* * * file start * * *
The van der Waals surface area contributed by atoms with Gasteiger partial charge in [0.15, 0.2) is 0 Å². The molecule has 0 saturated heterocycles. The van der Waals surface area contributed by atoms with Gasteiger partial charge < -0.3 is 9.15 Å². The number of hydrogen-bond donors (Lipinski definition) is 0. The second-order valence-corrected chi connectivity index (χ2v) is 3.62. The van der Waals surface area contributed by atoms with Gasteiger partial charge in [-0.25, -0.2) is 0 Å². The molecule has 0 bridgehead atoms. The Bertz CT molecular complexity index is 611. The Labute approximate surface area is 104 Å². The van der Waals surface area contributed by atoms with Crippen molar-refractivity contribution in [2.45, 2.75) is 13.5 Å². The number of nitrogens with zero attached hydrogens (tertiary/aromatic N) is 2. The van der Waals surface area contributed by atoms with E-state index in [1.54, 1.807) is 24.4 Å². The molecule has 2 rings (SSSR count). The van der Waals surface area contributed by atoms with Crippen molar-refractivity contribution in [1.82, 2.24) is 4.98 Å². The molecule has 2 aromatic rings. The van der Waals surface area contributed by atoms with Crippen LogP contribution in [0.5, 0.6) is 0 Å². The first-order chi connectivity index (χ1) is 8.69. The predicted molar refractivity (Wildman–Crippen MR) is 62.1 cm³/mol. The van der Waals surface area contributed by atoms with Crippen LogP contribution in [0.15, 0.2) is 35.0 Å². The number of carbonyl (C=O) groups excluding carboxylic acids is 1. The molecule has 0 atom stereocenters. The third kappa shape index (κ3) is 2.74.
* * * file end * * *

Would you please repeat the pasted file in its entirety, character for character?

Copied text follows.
The van der Waals surface area contributed by atoms with Gasteiger partial charge in [0.15, 0.2) is 0 Å². The molecule has 0 saturated heterocycles. The van der Waals surface area contributed by atoms with Gasteiger partial charge < -0.3 is 9.15 Å². The number of hydrogen-bond donors (Lipinski definition) is 0. The second-order valence-corrected chi connectivity index (χ2v) is 3.62. The van der Waals surface area contributed by atoms with Gasteiger partial charge in [-0.25, -0.2) is 0 Å². The molecule has 0 bridgehead atoms. The Bertz CT molecular complexity index is 611. The Labute approximate surface area is 104 Å². The van der Waals surface area contributed by atoms with Crippen molar-refractivity contribution in [2.45, 2.75) is 13.5 Å². The number of nitrogens with zero attached hydrogens (tertiary/aromatic N) is 2. The van der Waals surface area contributed by atoms with E-state index in [1.54, 1.807) is 24.4 Å². The molecule has 2 rings (SSSR count). The van der Waals surface area contributed by atoms with Crippen molar-refractivity contribution in [1.82, 2.24) is 4.98 Å². The molecule has 2 aromatic rings. The van der Waals surface area contributed by atoms with Crippen LogP contribution in [0.5, 0.6) is 0 Å². The first-order chi connectivity index (χ1) is 8.69. The predicted molar refractivity (Wildman–Crippen MR) is 62.1 cm³/mol. The van der Waals surface area contributed by atoms with Crippen LogP contribution in [0.15, 0.2) is 35.0 Å². The number of carbonyl (C=O) groups excluding carboxylic acids is 1. The molecule has 0 atom stereocenters. The third kappa shape index (κ3) is 2.74.